typeof vs instanceof

Both of these operators are used to check if an object is of  specific type. So, which one should you use? The answer is: it depends…I guess that none of them is perfect. typeof will always return a string which identifies the “current type” (and this info is really useless most of the time). On the other hand, instanceof will always require two operands: and object and a “type”. It will only return true if the object is of that type. Here are a couple of examples:

var info = typeof { name: "luis" }; //"object"
var isObject = { name: "luis"} instanceof Object; //true

As you can see, one of the downsides of using typeof is that you end up comparing strings. But there are far worse things which can happen when you use this operator:

var info = typeof null; //"object"

ooppss…Yes, that’s right: typeof null returns object…not good, right? Nevertheless, there’s a simple solution for this kind of glitch: you can use the logical && operator and add an extra condition that tests for null (notice that I’m thinking in scenarios where you’re using an if to check for the current type of an object).

Unfortunately, there are other gotchas which might get you. Here’s another interesting snippet:

var info1 = typeof 10; //number
var info2 = typeof new Number(10); //object

If you’ve been doing JS for some time, this shouldn’t really surprise you, but the truth is that most people wouldn’t expect different results for the typeof in scenarios like the one I’ve shown. Yes, you can say that you’ll never use the Number type for creating a new number (I wouldn’t do that either), but what happens when you need to write a lib that will be used by other people?

I guess this means we can strike out typeof from our initial list of operators,right? That leaves us with the instanceof operator. When you start looking at it,everything looks good: you’re using types, so you shouldn’t get those nasty string errors (in the past, I’ve blown away simple typeof tests by missing a char on the string I was using on the comparison with the result returned from typeof). Here’s a quick example where instanceof works:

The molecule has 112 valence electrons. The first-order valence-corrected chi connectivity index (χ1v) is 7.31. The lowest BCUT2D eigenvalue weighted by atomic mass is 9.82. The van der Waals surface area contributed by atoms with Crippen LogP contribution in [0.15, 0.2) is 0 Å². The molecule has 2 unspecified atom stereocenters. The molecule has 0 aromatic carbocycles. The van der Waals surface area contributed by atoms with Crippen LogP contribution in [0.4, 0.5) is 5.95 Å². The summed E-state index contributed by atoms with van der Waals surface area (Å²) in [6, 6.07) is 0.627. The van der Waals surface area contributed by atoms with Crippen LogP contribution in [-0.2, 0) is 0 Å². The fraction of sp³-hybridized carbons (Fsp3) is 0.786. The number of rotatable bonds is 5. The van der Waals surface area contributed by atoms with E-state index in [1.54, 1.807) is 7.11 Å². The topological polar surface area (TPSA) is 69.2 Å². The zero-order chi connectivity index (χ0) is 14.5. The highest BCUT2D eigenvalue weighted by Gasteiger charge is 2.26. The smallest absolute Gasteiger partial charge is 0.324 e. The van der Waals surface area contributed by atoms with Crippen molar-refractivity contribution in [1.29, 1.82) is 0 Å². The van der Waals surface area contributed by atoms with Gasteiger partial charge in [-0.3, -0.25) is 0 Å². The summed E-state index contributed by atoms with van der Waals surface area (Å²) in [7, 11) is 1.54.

var info1 = [1,2,3] instanceof Array; //true
var info2 = new Array(1, 2, 3) instanceof Array; //true

the instanceof operator checks the prototype property to see if the passed constructor (second operand used with the instanceof operator) is the same as the one used for instantiating the first operand. btw, if you’re a JS developer for some time, you probably know that this won’t work when you use frames. And if you try that with numbers, you’re back to square one:

var info1 = 1 instanceof Number; //false
var info2 = new Number(1) instanceof Number; //true

(Just a small detour to remind you that numbers are primitive types and that means there’s no prototype property on them and that’s why instanceOf won’t really work with info1; on the other hand, info2 is an object and that’s why you’ll get the expected result when you use the instanceof operator).

The good news is that there was a guy that noticed that he could use the toString method of the Object prototype to get the correct description of the current object (I don’t know who introduced this technique first – for instance, I believe that JQuery has been using it since late 2008, though it uses it only in a limited scenarios and doesn’t slice the returned string). You’re back to strings again, but at least this works in all the previous scenarios. Here’s a quick example:

var info1 = 1;
var info2 = new Number(1);
var getClassName = function(type) {
    var prot = Object.prototype.toString;
    return prot.call(type).slice(8, -1);
alert(getClassName(info2)); //Number

As you can see, using the helper getClassName will always return the string “Number” (even in those cases where you’re using a “primitive” number). After running a quick search, I was able to get a good compilation of values that are returned from this method. As you can see from that list, this is probably one of your best options for those scenarios where you need to know the type of an object.

And that’s it for now. Stay tuned for more on JavaScript.


~ by Luis Abreu on September 19, 2009.

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